Saturday, July 23, 2011

Dancing Irish Lawmen, or something like that

I keep seeing more and more movies I want to write something about, so I'd better get something down before the queue gets any longer.

Kill The Irishman (2001)  - Somebody needs to explain to me how we got to the point where a mob movie with stylistic and cast connections to Tarantino, Scorsese, The Godfather and The Sopranos ends up only getting a token release in a few "arthouse cinemas".  That's just what happened to this film.  It is the true story of Danny Green, an Irish dockworker in Cleveland who worked his way up to be head of the local union, got in good with the local Mafia and eventually started a war with them which caused the bombing deaths of dozens of criminals as the mob tried to kill him over and over without success.

Like a classic western, you know how the story is going to go but it is so well told it's a pleasure to see it unfold, even if it nods directly to Godfather in a couple of scenes. It stars Irish actor Ray Stevenson who is very good as Green and he is supported by a stunning list of familiar crime movie and TV badasses including  Val Kilmer, Vincent D'Onofrio, Tony LoBianco, Christopher Walken, Vinnie Jones, Robert Davi, and Stephen R. Schrripa AKA Bobby Bacala from The Sopranos. When Paul Sorvino shows up late in the film playing Mafia don "Fat Tony" Salerno, it feels inevitable, not a surprise.

The movie is classic "tough guy" entertainment yet they couldn't find room for it in the multiplexes among all the CGI animated features, video game-derived fantasys and lunkheaded fratboy comedies around. Sad, just sad.

Lawman (1970) - By 1970 the Western genre was in total thrall to the gritty, hard-nosed sensibilities of the European "spaghetti westerns" and The Wild Bunch.  This is a fine example of what resulted.  Burt Lancaster plays a marshall who comes to a strange town to arrest a bunch of cowboys who had ridden into his town a few months earlier, shot up the place and accidentally killed an old man.  He finds that everyone around is hostile to him because the cowboys all work for the town's big rancher, played by Lee J. Cobb, a man everyone around owes their livelihood to.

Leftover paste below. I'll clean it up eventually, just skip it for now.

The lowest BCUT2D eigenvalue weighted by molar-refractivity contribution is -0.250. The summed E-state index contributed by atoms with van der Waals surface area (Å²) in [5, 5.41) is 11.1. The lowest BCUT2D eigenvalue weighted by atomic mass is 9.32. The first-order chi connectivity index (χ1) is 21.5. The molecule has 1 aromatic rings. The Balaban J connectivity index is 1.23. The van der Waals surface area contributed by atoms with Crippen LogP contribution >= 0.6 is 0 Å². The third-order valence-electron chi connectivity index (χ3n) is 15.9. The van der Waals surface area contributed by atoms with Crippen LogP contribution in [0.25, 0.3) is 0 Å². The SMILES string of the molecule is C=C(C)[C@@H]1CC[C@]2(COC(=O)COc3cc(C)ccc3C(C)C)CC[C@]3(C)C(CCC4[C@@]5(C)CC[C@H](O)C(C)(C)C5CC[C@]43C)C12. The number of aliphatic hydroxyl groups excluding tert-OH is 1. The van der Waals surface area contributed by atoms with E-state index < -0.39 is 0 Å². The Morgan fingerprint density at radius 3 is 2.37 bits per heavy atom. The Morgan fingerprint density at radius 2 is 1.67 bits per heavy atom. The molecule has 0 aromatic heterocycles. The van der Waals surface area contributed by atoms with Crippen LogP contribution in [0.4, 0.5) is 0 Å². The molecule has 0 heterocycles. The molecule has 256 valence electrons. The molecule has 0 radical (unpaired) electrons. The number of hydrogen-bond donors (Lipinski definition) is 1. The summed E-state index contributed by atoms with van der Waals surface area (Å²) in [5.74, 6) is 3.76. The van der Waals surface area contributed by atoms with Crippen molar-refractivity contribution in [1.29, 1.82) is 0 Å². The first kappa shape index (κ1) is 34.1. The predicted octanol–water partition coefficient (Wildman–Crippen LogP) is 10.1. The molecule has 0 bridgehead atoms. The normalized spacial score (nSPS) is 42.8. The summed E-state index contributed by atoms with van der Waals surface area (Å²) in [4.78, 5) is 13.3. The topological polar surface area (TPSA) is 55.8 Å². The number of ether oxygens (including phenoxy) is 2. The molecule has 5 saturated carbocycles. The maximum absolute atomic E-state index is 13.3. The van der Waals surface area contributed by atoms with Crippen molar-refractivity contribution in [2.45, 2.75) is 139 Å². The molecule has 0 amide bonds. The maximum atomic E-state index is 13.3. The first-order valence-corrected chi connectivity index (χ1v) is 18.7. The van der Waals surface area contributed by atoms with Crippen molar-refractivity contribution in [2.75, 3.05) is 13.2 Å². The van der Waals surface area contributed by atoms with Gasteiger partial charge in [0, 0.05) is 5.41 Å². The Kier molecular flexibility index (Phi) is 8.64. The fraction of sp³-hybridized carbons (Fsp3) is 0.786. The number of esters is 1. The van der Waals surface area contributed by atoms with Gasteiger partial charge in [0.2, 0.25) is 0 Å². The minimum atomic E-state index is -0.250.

It's the sort of tragic film where everybody knowingly acts out of duty or pride rather than common sense. The marshall knows that when he brings the men back they'll just probably pay a fine rather than be charged with murder, yet he goes after them all the same. The rancher knows he can make the entire thing go away with some apologies and money but some of his men insist on gunning for the marshall and wind up dead, meaning he now feels obligated to go after him.

The film shows its Euro influences in details like the realistic bloody shootings and having most of the local citizens including the mayor and the local marshall, played by Robert Ryan, spending their evenings at the town brothel where the women look older and plainer than the usual run of Western movie prostitutes.  Lancaster and Ryan are great as always as are supporting players like Sheree North, Robert Duvall and Richard Jordan but the best work comes from Lee J. Cobb, who constantly plays the rancher as a man tired of violence and death, not the blustery villain you might expect. Michael Winner directed this with maybe too many zoom shots but he gets the feeling of the story right.  I'm at a loss at to why he is so largely considered a hack. 

The Dance Of Death (1969) - My response to Netflix's upcoming price hike is going to be cutting loose of the streaming service I rarely use before the new pricing starts on September 1.  Before that I'll go over there more often to cherry pick a few things I might otherwise not see, like this 1969 film production of August Strindberg's famous play starring Sir Laurence Olivier and Geraldine McEwan (right) as an Army captain and his wife trapped in a hellish marriage. The two spend three acts torturing each other with insults, adulteries, betrayals and threats made palpable by the superb, roaring histrionics of Olivier and McEwan's subtler playing. By the way, I'd only seen McEwan before playing Miss Marple in recent years.  I was pleasantly surprised to see that back in '69 she was a babe.

The story drags a bit in the third act which feels like an epilogue to the preceding action designed to leave the audience with a somewhat happy ending and spends far too much time on the soppy characters of the couple's daughter and her pop-eyed cadet suitors but when Olivier and McEwan are snarling at each other, it is wonderful fun.

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